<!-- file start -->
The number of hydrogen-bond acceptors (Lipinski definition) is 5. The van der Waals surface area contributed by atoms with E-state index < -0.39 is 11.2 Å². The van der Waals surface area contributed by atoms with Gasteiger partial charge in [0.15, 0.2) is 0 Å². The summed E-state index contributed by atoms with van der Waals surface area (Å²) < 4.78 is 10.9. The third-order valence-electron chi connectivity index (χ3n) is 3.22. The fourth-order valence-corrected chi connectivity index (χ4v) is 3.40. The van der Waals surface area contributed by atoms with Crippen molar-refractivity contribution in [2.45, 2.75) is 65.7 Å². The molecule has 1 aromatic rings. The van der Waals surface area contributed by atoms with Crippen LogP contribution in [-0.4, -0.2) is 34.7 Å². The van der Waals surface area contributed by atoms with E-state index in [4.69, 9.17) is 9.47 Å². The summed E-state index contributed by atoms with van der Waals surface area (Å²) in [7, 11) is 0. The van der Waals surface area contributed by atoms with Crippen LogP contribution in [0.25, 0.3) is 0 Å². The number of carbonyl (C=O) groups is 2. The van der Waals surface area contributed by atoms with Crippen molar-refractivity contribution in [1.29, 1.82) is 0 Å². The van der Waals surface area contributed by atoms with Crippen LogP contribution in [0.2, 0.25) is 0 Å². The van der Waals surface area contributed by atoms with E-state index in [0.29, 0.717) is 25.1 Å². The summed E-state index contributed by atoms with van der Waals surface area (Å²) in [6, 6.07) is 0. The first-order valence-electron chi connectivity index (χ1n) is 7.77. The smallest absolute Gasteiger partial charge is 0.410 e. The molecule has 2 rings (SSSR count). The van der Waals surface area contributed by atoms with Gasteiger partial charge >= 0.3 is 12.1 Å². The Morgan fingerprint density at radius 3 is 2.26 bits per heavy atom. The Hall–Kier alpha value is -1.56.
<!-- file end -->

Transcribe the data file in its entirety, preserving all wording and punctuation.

The number of hydrogen-bond acceptors (Lipinski definition) is 5. The van der Waals surface area contributed by atoms with E-state index < -0.39 is 11.2 Å². The van der Waals surface area contributed by atoms with Gasteiger partial charge in [0.15, 0.2) is 0 Å². The summed E-state index contributed by atoms with van der Waals surface area (Å²) < 4.78 is 10.9. The third-order valence-electron chi connectivity index (χ3n) is 3.22. The fourth-order valence-corrected chi connectivity index (χ4v) is 3.40. The van der Waals surface area contributed by atoms with Crippen molar-refractivity contribution in [2.45, 2.75) is 65.7 Å². The molecule has 1 aromatic rings. The van der Waals surface area contributed by atoms with Crippen LogP contribution in [-0.4, -0.2) is 34.7 Å². The van der Waals surface area contributed by atoms with E-state index in [4.69, 9.17) is 9.47 Å². The summed E-state index contributed by atoms with van der Waals surface area (Å²) in [7, 11) is 0. The van der Waals surface area contributed by atoms with Crippen LogP contribution in [0.25, 0.3) is 0 Å². The number of carbonyl (C=O) groups is 2. The van der Waals surface area contributed by atoms with Crippen molar-refractivity contribution in [1.29, 1.82) is 0 Å². The van der Waals surface area contributed by atoms with Crippen LogP contribution in [0.2, 0.25) is 0 Å². The van der Waals surface area contributed by atoms with E-state index in [0.29, 0.717) is 25.1 Å². The summed E-state index contributed by atoms with van der Waals surface area (Å²) in [6, 6.07) is 0. The first-order valence-electron chi connectivity index (χ1n) is 7.77. The smallest absolute Gasteiger partial charge is 0.410 e. The molecule has 2 rings (SSSR count). The van der Waals surface area contributed by atoms with Gasteiger partial charge >= 0.3 is 12.1 Å². The Morgan fingerprint density at radius 3 is 2.26 bits per heavy atom. The Hall–Kier alpha value is -1.56.